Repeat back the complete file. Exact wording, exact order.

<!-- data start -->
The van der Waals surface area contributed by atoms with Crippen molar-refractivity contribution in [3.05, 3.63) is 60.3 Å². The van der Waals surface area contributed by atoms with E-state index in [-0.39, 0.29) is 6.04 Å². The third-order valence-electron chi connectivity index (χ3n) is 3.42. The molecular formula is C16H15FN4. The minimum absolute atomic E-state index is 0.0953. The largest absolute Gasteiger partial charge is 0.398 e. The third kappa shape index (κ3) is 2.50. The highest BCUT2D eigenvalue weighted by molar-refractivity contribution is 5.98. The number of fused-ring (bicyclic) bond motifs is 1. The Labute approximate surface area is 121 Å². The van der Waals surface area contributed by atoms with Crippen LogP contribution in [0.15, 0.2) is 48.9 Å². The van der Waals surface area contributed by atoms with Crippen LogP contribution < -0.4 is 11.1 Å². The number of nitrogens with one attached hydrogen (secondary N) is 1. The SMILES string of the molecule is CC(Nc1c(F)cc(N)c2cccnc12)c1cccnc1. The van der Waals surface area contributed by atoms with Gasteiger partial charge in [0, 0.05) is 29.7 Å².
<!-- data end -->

The van der Waals surface area contributed by atoms with Crippen molar-refractivity contribution in [3.05, 3.63) is 60.3 Å². The van der Waals surface area contributed by atoms with E-state index in [-0.39, 0.29) is 6.04 Å². The third-order valence-electron chi connectivity index (χ3n) is 3.42. The molecular formula is C16H15FN4. The minimum absolute atomic E-state index is 0.0953. The largest absolute Gasteiger partial charge is 0.398 e. The third kappa shape index (κ3) is 2.50. The highest BCUT2D eigenvalue weighted by molar-refractivity contribution is 5.98. The number of fused-ring (bicyclic) bond motifs is 1. The Labute approximate surface area is 121 Å². The van der Waals surface area contributed by atoms with Crippen LogP contribution in [0.15, 0.2) is 48.9 Å². The van der Waals surface area contributed by atoms with Crippen LogP contribution < -0.4 is 11.1 Å². The number of nitrogens with one attached hydrogen (secondary N) is 1. The SMILES string of the molecule is CC(Nc1c(F)cc(N)c2cccnc12)c1cccnc1. The van der Waals surface area contributed by atoms with Gasteiger partial charge in [0, 0.05) is 29.7 Å².